Perhaps Hessler figured that if he couldn’t force his biggest American name actor to give a damn, he needn’t bother either.

It doesn’t help that the screenplay provides no room at all for suspense.  The audience knows who the killer is from the very beginning, and it’s made clear that most of the characters do, too, even as they’re loudly declaring that he’s been dead for a dozen years.  The killer’s motive is also made plain early on, as is the fact that he has an accomplice.  At that point, Murders in the Rue Morgue becomes an exasperating exercise in waiting for the next victim to be dully killed, waiting for the cops to be too late, and waiting for Jason Robards to once again act like he would rather be in a different movie.  Even the alleged “shocks” have no shock value to them; if you don’t know the real truth behind the events of a dozen years past at least a half hour before you’re told, I can only conclude that the dull direction got the best of you and you fell asleep.  The same holds true if you don’t know who’s coming up the stairs for the “creepy ending.”  Everything is either explicitly spelled out for the audience well before it is “officially” revealed to the relevant characters, or it’s so heavily telegraphed that it might as well have been.  Suspense?  That’s something that happens to other movies, I’m afraid.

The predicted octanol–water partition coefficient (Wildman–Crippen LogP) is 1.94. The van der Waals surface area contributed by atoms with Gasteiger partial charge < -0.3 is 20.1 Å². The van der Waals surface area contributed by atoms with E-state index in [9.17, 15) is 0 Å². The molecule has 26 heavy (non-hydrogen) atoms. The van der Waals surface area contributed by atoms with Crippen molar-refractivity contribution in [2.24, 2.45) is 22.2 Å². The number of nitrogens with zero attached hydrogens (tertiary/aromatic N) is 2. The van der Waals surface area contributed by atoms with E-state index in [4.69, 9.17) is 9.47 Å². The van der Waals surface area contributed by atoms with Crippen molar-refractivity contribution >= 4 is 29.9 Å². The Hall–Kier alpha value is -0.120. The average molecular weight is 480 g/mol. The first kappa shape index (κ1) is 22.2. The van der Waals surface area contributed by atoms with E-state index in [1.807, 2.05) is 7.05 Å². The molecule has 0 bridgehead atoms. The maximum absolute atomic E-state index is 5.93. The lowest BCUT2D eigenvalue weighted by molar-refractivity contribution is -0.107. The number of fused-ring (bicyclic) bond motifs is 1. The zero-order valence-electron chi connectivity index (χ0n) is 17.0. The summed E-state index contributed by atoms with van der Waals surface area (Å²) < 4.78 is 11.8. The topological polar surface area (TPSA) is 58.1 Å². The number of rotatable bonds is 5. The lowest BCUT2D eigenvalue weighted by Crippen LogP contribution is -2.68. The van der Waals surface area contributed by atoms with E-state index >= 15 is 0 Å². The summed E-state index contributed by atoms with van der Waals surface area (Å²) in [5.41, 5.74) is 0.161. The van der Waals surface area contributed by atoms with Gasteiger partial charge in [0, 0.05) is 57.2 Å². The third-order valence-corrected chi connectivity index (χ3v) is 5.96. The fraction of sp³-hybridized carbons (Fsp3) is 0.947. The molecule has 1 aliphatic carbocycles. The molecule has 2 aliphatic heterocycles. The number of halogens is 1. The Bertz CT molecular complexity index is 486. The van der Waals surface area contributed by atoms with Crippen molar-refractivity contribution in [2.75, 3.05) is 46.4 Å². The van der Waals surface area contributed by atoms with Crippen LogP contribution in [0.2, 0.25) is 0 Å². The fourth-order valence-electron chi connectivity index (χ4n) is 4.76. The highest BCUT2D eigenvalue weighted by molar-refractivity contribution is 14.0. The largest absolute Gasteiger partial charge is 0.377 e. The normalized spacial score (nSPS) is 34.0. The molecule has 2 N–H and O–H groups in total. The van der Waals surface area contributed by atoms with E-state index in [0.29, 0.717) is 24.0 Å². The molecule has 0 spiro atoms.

It’s really too bad, too, because with just a few adjustments – like, say, a different director and a lead actor who actually gave a damn – Murders in the Rue Morgue could have been a decent film.  As it stands, technically speaking, it still isn’t bad, but it’s just so boring that it would actually have been better if it was bad.  At least then there’d be something to laugh at.

Bottom line, Murders in the Rue Morgue is just too dull to recommend to anyone.  If you want to get your Poe fix, I suggest one of AIP’s older offerings done under the watchful eye of Roger Corman and starring Vincent Price.  Those two men, at least, are guaranteed to never cause an audience to fall asleep.

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- Reviewed by Ziggy Berkeley, November, 2011


You can email Ziggy at ziggy@cinemaontherocks.com. You can also find us on Facebook.